IBM MobileFirst 7.1 with Android

Branching off Ray Camden's excellent post on getting started with IBM MobileFirst 7.1, this post will focus on the continuing workflow from an Android perspective. It is assumed that you have followed Ray's tutorial on installing the IBM MobileFirst 7.1 CLI (if you have an earlier version, you should upgrade), and have Android Studio at the ready.

The Projects

When working with IBM MobileFirst, there is almost always two projects - the client and the server. The client in this case is an Android application. The server is functionally a Java EE 7 application, and with MobileFirst Foundation, it is deployed on IBM WebSphere Liberty. Starting on the server side then, let us create a project.

mfp create HelloProject  

At the command prompt, you will want to move to directory that you want to work with for this walkthrough. The above command will create a directory called "HelloProject", which will hold a baseline MobileFirst directory setup.

I generally run the above command from a directory named for the application I am building. That directory then has a folder for the client and the server parts.

Now change into that newly created MobileFirst project directory. Here we will create an "adapter" or effectively expose a REST API for application data and resources. You can actually create adapters written in JavaScript (not Node.js), but as developers working with Android, you might find it more robust to simply use Java throughout.

mfp add adapter HelloAdapter —type java —package com.ibm.us.krhoyt  
mfp start  
mfp push  

These three commands will create a Java adapter for you in the "adapter" folder, start the IBM MobileFirst server if it is not already started, and then deploy (push) the project, including the newly created adapter, onto the server. We will come back to that adapter code in a moment, but if you want to test it out, it is populated with some boilerplate code.

mfp adapter call HelloAdapter/users/Kevin  

Android Studio

Start up Android Studio and create a new project with a blank activity. In order to tell Android Studio about the IBM MobileFirst dependencies, we will need to make a few changes. With your project created, go to Project -> Gradle -> build.gradle (Module: app) and add the following snippets.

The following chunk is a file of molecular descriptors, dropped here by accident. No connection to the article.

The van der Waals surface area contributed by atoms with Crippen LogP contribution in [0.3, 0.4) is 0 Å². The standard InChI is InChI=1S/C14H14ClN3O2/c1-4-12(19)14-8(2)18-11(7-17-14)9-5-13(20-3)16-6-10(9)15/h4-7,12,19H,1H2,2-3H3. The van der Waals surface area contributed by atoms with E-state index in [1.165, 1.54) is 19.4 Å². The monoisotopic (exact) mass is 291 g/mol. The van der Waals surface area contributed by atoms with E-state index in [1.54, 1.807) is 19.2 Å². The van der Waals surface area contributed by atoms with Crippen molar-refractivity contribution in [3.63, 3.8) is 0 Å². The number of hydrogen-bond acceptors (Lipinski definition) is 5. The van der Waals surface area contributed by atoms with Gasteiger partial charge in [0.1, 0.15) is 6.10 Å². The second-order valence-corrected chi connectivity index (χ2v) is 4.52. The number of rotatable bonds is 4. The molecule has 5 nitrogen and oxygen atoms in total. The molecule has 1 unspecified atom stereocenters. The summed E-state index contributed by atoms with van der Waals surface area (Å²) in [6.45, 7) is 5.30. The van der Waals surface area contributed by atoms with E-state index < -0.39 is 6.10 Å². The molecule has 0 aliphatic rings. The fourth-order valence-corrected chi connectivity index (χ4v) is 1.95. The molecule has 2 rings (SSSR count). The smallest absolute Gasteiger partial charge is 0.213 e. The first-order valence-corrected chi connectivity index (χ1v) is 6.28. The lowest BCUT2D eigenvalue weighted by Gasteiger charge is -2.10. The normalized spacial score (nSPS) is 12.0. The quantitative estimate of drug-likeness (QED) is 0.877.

// Below "apply plugin: ‘com.android.application’"
repositories {  
  jcenter()
}

// Inside “android"
packagingOptions {  
  pickFirst 'META-INF/ASL2.0'
  pickFirst 'META-INF/LICENSE'
  pickFirst 'META-INF/NOTICE'
}

// Inside “dependencies"
compile group: 'com.ibm.mobile.foundation',  
  name: 'ibmmobilefirstplatformfoundation',
  version: '7.1.0.0',
  ext: 'aar',
  transitive: true

With these changes, Gradle will want to rebuild the project. Let Gradle complete that task before moving on to the next step. When Gradle is done, head to your "ApplicationManifest.xml" file and make the following changes.

// After the opening manifest tag
<uses-permission android:name="android.permission.INTERNET"/>  
<uses-permission android:name="android.permission.ACCESS_WIFI_STATE"/>  
<uses-permission android:name="android.permission.REAL_GET_TASKS" />

// After the closing activity tag
<activity android:name="com.worklight.wlclient.ui.UIActivity" />  

The permissions give your Android application the ability to call IBM MobileFirst services. The additional activity is a background service used by some of the MobileFirst features. Head back to the command line, make sure you are in the Android Studio project directory, and run the following command to tell MobileFirst about your Android application.

mfp push  

Notice how the "mfp" command performs different actions depending on what directory structure you are in. If you are in a server, it deploys your code. In an Android project, it tells the server about your application.